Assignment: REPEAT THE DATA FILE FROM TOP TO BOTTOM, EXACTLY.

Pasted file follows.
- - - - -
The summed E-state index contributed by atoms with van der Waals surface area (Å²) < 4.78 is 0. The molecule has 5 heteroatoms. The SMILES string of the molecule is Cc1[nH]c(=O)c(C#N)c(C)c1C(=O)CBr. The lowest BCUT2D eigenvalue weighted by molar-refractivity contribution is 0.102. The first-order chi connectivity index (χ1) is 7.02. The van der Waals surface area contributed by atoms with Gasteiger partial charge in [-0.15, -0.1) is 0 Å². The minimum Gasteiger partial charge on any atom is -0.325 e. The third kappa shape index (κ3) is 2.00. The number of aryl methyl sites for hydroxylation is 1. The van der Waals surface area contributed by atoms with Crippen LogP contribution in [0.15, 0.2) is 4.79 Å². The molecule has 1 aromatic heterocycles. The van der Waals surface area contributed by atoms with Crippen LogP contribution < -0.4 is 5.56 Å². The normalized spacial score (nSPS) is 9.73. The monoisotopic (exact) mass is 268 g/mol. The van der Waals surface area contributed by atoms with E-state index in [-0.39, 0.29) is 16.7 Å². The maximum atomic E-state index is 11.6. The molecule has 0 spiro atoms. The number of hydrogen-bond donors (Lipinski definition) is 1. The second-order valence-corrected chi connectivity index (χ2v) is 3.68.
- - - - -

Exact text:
The summed E-state index contributed by atoms with van der Waals surface area (Å²) < 4.78 is 0. The molecule has 5 heteroatoms. The SMILES string of the molecule is Cc1[nH]c(=O)c(C#N)c(C)c1C(=O)CBr. The lowest BCUT2D eigenvalue weighted by molar-refractivity contribution is 0.102. The first-order chi connectivity index (χ1) is 7.02. The van der Waals surface area contributed by atoms with Gasteiger partial charge in [-0.15, -0.1) is 0 Å². The minimum Gasteiger partial charge on any atom is -0.325 e. The third kappa shape index (κ3) is 2.00. The number of aryl methyl sites for hydroxylation is 1. The van der Waals surface area contributed by atoms with Crippen LogP contribution in [0.15, 0.2) is 4.79 Å². The molecule has 1 aromatic heterocycles. The van der Waals surface area contributed by atoms with Crippen LogP contribution < -0.4 is 5.56 Å². The normalized spacial score (nSPS) is 9.73. The monoisotopic (exact) mass is 268 g/mol. The van der Waals surface area contributed by atoms with E-state index in [-0.39, 0.29) is 16.7 Å². The maximum atomic E-state index is 11.6. The molecule has 0 spiro atoms. The number of hydrogen-bond donors (Lipinski definition) is 1. The second-order valence-corrected chi connectivity index (χ2v) is 3.68.